ICP got lucky in 1993, when Wilma Wilcox, the late Weegee’s lady friend who cared for him in his final years, donated an archive of 20,000 photographs, negatives, personal artifacts and other documents and materials to the institution. Weegee: Murder Is My Business is the fifth Weegee exhibit to be staged at ICP, following Weegee the Famous (1977, curated by Wilcox), Weegee’s World: Life, Death and the Human Drama (1998), Weegee’s Trick Photography (2002) and Unknown Weegee (2006). It seems that just like the tabloid readers of the Great Depression, we can’t get enough of Weegee’s expertly lurid photographs.
Murder Is My Business was the title Weegee used for his self-curated 1941 exhibit at the Photo League, where he pinned and pasted his photographs beneath titles like “MURDER” (quotations included) and SUNDAY TRAGEDY. These black and white images had their blood splatters garishly “enhanced” by Weegee with red nail polish (the wall text refers to these as “hand-colored graphic elements,” which is incredibly generous). I especially liked the original comment book from the exhibit, which included one admirer asking: “Are there any schools teaching how to be Weegees?”
Like craning your neck at a car crash, the photographs are all inherently interesting and guiltily entertaining. However, the exhibit seems structured with the fear that you might somehow get bored with all the mayhem and bodies stuffed in trunks. There are interactive touch screens that go into detail on individual murders, and a confusing assortment of crime photographs that were not taken by Weegee placed directly in the show.
A wall of photographs by members of the Photo League, which Weegee was a member of, has no other purpose but to show more about life in the 1930s/40s and the Photo League mission, which seems like it would take a whole exhibit to do properly. Most distracting is a rather scandalous video Weegee made of the beach at Coney Island, with lingering shots of tight fitting swimsuits on lovely sunbathing ladies. What does this have to do with the business of murder?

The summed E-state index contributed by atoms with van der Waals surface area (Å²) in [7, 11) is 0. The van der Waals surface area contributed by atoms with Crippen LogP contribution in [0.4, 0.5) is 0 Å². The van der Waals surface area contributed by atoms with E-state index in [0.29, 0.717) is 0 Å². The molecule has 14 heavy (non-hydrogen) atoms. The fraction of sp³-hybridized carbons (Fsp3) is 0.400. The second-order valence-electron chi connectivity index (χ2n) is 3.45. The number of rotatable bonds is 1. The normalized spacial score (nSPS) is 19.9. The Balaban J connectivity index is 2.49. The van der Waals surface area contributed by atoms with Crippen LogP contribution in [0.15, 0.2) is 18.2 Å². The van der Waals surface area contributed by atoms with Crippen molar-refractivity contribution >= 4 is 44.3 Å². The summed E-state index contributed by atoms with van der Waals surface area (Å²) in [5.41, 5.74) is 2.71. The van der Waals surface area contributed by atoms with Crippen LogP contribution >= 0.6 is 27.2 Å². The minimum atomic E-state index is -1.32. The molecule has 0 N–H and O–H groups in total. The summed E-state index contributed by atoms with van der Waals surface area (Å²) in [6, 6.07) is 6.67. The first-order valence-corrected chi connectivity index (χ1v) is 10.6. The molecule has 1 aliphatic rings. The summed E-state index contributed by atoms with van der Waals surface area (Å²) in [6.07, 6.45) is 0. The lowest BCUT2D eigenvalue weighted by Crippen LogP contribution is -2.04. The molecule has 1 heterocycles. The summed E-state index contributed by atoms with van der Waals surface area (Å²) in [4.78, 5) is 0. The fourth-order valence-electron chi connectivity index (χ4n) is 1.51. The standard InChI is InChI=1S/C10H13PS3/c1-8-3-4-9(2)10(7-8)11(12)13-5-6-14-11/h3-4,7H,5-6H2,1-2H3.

There is one photograph of Coney Island that fits with the unsettling spirit of the exhibit, which is a crowd shot where a man in what looks like a gas mask is standing tall above the rest of the beachgoers. According to the wall text, this man said he liked to wear the mask to scare people. It still works!
If you look at every one of the over 100 photographs in the exhibit, you will be exhausted and want to take a break in the museum’s café, where you will find that you are still in Weegee’s sardonic world. On one wall is a photograph of “Inflating Santa Claus for the Macy’s Thanksgiving Day Parade, November 21, 1940,” where the giant balloon St. Nick is heavily reclined much like a cadaver, and on another wall is a street scene of Sixth Avenue between 43rd and 44th Street, which happens to be where ICP is located.
Beyond the secret thrill of looking at the crime photographs, what I liked most about the exhibit was getting a chance to peer back to a more feral New York. Murder isn’t eradicated from the city, but probably no photographer in New York today would claim, like Weegee, to have witnessed 5,000 murders. Yet even if the city is different, much is still the same. The remaining tabloids and online news blogs still relish a horrific crime, publishing photos when they can that stretch to the edges of decency. New York’s buildings tend not to change much from the waist up, at least in the tenement areas, and it’s possible to see the ghost of the city of the 1930s and 40s with a twist of the head upward. And even if on-the-spot crime photography has been almost completely relinquished to the cellphone-carrying masses, the crowds still gather at wrecks and carnage. And we find ourselves drawn to join them.
Weegee: Murder Is My Business continues at the International Center of Photography (1133 Sixth Avenue, Manhattan) through September 2, 2012.